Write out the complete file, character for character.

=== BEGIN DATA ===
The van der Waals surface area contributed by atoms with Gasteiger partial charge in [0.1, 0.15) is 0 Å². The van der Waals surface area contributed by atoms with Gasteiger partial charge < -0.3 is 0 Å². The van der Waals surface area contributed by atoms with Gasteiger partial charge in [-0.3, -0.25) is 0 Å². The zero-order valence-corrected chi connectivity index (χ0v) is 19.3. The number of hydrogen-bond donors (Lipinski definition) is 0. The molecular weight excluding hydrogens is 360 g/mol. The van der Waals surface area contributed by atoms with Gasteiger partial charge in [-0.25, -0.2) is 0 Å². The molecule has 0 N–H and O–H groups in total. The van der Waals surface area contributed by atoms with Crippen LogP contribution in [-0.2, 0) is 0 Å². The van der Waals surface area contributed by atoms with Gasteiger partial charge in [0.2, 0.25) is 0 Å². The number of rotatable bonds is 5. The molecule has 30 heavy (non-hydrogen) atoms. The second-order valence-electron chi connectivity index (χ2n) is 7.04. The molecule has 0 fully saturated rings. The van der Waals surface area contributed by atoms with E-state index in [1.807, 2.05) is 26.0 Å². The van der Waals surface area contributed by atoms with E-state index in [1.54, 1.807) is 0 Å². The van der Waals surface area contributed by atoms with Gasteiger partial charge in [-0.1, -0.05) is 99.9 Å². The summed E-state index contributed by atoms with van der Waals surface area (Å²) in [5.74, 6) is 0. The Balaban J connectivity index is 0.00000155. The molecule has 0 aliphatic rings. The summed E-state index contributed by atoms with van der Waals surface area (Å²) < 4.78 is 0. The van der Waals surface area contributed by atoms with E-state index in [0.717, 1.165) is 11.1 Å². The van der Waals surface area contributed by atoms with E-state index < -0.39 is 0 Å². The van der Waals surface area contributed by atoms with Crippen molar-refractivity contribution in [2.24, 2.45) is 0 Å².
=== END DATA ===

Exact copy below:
The van der Waals surface area contributed by atoms with Gasteiger partial charge in [0.1, 0.15) is 0 Å². The van der Waals surface area contributed by atoms with Gasteiger partial charge < -0.3 is 0 Å². The van der Waals surface area contributed by atoms with Gasteiger partial charge in [-0.3, -0.25) is 0 Å². The zero-order valence-corrected chi connectivity index (χ0v) is 19.3. The number of hydrogen-bond donors (Lipinski definition) is 0. The molecular weight excluding hydrogens is 360 g/mol. The van der Waals surface area contributed by atoms with Gasteiger partial charge in [-0.25, -0.2) is 0 Å². The molecule has 0 N–H and O–H groups in total. The van der Waals surface area contributed by atoms with Crippen LogP contribution in [-0.2, 0) is 0 Å². The van der Waals surface area contributed by atoms with Gasteiger partial charge in [0.2, 0.25) is 0 Å². The number of rotatable bonds is 5. The molecule has 30 heavy (non-hydrogen) atoms. The second-order valence-electron chi connectivity index (χ2n) is 7.04. The molecule has 0 fully saturated rings. The van der Waals surface area contributed by atoms with E-state index in [1.807, 2.05) is 26.0 Å². The van der Waals surface area contributed by atoms with E-state index in [1.54, 1.807) is 0 Å². The van der Waals surface area contributed by atoms with Gasteiger partial charge in [-0.1, -0.05) is 99.9 Å². The summed E-state index contributed by atoms with van der Waals surface area (Å²) in [5.74, 6) is 0. The Balaban J connectivity index is 0.00000155. The molecule has 0 aliphatic rings. The summed E-state index contributed by atoms with van der Waals surface area (Å²) < 4.78 is 0. The van der Waals surface area contributed by atoms with E-state index in [0.717, 1.165) is 11.1 Å². The van der Waals surface area contributed by atoms with E-state index < -0.39 is 0 Å². The van der Waals surface area contributed by atoms with Crippen molar-refractivity contribution in [2.24, 2.45) is 0 Å².